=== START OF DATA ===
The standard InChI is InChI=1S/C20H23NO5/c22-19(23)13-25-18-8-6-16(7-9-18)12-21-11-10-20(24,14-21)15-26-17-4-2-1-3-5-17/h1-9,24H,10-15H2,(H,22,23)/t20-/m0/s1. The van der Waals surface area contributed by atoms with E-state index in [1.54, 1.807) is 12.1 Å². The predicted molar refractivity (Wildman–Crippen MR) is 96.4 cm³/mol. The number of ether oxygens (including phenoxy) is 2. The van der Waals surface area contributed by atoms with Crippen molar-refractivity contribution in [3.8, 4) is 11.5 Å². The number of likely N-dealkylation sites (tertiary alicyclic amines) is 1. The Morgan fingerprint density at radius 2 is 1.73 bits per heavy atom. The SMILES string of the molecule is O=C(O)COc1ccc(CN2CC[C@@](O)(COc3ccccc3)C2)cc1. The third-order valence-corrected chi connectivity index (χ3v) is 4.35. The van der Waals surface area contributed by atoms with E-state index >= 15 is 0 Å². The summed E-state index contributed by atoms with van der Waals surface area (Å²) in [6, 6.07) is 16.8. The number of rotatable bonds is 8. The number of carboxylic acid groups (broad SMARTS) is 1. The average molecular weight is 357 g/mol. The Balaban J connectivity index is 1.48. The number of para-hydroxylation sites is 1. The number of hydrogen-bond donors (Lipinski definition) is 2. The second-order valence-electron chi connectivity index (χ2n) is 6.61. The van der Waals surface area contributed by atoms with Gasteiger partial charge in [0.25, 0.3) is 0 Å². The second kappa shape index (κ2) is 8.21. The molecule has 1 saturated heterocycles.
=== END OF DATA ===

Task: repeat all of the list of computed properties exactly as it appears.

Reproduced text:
The standard InChI is InChI=1S/C20H23NO5/c22-19(23)13-25-18-8-6-16(7-9-18)12-21-11-10-20(24,14-21)15-26-17-4-2-1-3-5-17/h1-9,24H,10-15H2,(H,22,23)/t20-/m0/s1. The van der Waals surface area contributed by atoms with E-state index in [1.54, 1.807) is 12.1 Å². The predicted molar refractivity (Wildman–Crippen MR) is 96.4 cm³/mol. The number of ether oxygens (including phenoxy) is 2. The van der Waals surface area contributed by atoms with Crippen molar-refractivity contribution in [3.8, 4) is 11.5 Å². The number of likely N-dealkylation sites (tertiary alicyclic amines) is 1. The Morgan fingerprint density at radius 2 is 1.73 bits per heavy atom. The SMILES string of the molecule is O=C(O)COc1ccc(CN2CC[C@@](O)(COc3ccccc3)C2)cc1. The third-order valence-corrected chi connectivity index (χ3v) is 4.35. The van der Waals surface area contributed by atoms with E-state index >= 15 is 0 Å². The summed E-state index contributed by atoms with van der Waals surface area (Å²) in [6, 6.07) is 16.8. The number of rotatable bonds is 8. The number of carboxylic acid groups (broad SMARTS) is 1. The average molecular weight is 357 g/mol. The Balaban J connectivity index is 1.48. The number of para-hydroxylation sites is 1. The number of hydrogen-bond donors (Lipinski definition) is 2. The second-order valence-electron chi connectivity index (χ2n) is 6.61. The van der Waals surface area contributed by atoms with Gasteiger partial charge in [0.25, 0.3) is 0 Å². The second kappa shape index (κ2) is 8.21. The molecule has 1 saturated heterocycles.